The earnest author lets us know that we are not to expect “quick fixes.” But it’s not as though the current educational “system” has been able to resist seizing on possibilities and turning them into quick fixes and even imperatives— think of:
high stakes standardized tests, or data-driven systems increasingly employed to do everything from grade students’ essays to evaluate teachers’ performance on the basis of student test scores to implement unresearched personalized/competency/”knowledge ecology” systems that promise to solve problems that are defined by the advocates of such systems as the most urgent ones to address — such as the teaching of 21st century skills and 21st century compentencies, and the emergence of new ways of learning that must be incorporated as soon as possible and as thoroughly as possible — and introducing efficiencies into the labor- and resource-intensive process of helping our children increasingly participate in society.
When I put myself in the shoes of a researcher in “educational neuroscience” or one of the cognate fields of inquiry, I can feel the fascination of the science. When I put myself in the shoes of a teacher, student, parent, citizen, however, I feel the need to ask, just what equivalence is there between “precision medicine” and “precision education.” What are the issues of agency, authority, and control in each case, and how do they apply? So far, if I have cancer (or a head-cold), I can exercise some choice about how this will be addressed. I may well cede authority to a physician to carry out the choice, I will rely on her recommendations for which path to try, but I can choose A or B, or neither — on the basis of probabilities, or reasoning about consequences, or feelings, or whim.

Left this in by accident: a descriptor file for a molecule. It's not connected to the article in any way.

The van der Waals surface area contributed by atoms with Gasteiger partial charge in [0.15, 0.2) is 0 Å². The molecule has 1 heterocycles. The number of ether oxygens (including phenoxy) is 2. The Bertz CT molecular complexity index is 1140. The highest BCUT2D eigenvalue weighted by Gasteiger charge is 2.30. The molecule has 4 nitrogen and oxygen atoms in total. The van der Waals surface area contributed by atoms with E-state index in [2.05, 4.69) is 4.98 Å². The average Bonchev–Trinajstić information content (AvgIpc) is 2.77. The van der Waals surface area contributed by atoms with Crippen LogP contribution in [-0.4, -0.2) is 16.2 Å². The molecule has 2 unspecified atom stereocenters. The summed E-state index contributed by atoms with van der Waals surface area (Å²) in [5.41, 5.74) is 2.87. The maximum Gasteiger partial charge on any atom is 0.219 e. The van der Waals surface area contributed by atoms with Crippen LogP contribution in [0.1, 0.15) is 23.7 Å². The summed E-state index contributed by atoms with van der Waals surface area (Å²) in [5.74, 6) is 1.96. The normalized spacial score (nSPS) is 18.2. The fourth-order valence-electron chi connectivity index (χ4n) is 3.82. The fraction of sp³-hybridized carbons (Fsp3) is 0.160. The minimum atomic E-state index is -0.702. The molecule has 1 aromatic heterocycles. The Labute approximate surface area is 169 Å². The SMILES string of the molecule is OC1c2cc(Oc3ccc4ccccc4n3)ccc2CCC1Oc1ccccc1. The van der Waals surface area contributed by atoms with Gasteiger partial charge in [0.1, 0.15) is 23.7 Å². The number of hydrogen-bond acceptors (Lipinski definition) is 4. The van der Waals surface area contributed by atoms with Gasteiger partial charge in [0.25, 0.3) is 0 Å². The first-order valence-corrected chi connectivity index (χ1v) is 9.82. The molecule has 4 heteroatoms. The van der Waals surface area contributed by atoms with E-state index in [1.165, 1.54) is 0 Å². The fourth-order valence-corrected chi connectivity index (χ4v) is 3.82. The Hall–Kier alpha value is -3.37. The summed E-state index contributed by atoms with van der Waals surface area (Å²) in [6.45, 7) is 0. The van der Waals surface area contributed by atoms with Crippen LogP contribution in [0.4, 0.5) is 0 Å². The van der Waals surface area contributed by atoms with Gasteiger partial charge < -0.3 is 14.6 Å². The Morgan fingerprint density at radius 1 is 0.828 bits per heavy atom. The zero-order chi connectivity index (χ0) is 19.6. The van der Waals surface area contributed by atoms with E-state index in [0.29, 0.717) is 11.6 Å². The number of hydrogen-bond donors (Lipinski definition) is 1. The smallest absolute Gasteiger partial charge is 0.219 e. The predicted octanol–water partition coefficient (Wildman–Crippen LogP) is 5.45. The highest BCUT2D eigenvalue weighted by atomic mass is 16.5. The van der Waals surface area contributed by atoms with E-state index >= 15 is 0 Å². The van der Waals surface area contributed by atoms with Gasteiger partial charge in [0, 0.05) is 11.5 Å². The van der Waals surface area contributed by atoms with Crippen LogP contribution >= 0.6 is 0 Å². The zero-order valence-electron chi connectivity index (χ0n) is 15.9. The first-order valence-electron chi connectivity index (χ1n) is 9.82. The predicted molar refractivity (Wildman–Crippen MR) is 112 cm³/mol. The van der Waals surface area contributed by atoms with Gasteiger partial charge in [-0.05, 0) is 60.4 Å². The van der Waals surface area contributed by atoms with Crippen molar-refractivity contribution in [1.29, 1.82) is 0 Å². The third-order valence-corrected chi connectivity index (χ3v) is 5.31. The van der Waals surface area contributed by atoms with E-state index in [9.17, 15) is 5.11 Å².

On the other hand, when “precision education” systems, informed by educational neuroscience, emerge which (to quote the BOLD essay) ” lead to recommendations for policymakers, who can advocate for the use of scientifically-tested modern teaching and learning methods in schools, ” how will that look?
What agency will a teacher, parent, or student have? What level of evidence will be expected, before the new “findings” are put into practice? What kinds of critique will be accepted — from the point of view of power relationships, moral agency, the implicit values of the technology and their effects on culture and on individual lives (I recommend Ursula Franklin‘s work as a good place to start — check out her Massey lectures “The real world of technology” here, briefly summarized by an admirer here).
There are so many ways in which our government and the economic system experiment on us without our knowledge or consent, and so little recourse for someone who suffers “collateral damage” — it’s best that we think and feel and argue about all this soon.
NOTE: The opinions expressed here are those of the author alone, and not necessarily those of MSPnet, TERC, or the National Science Foundation.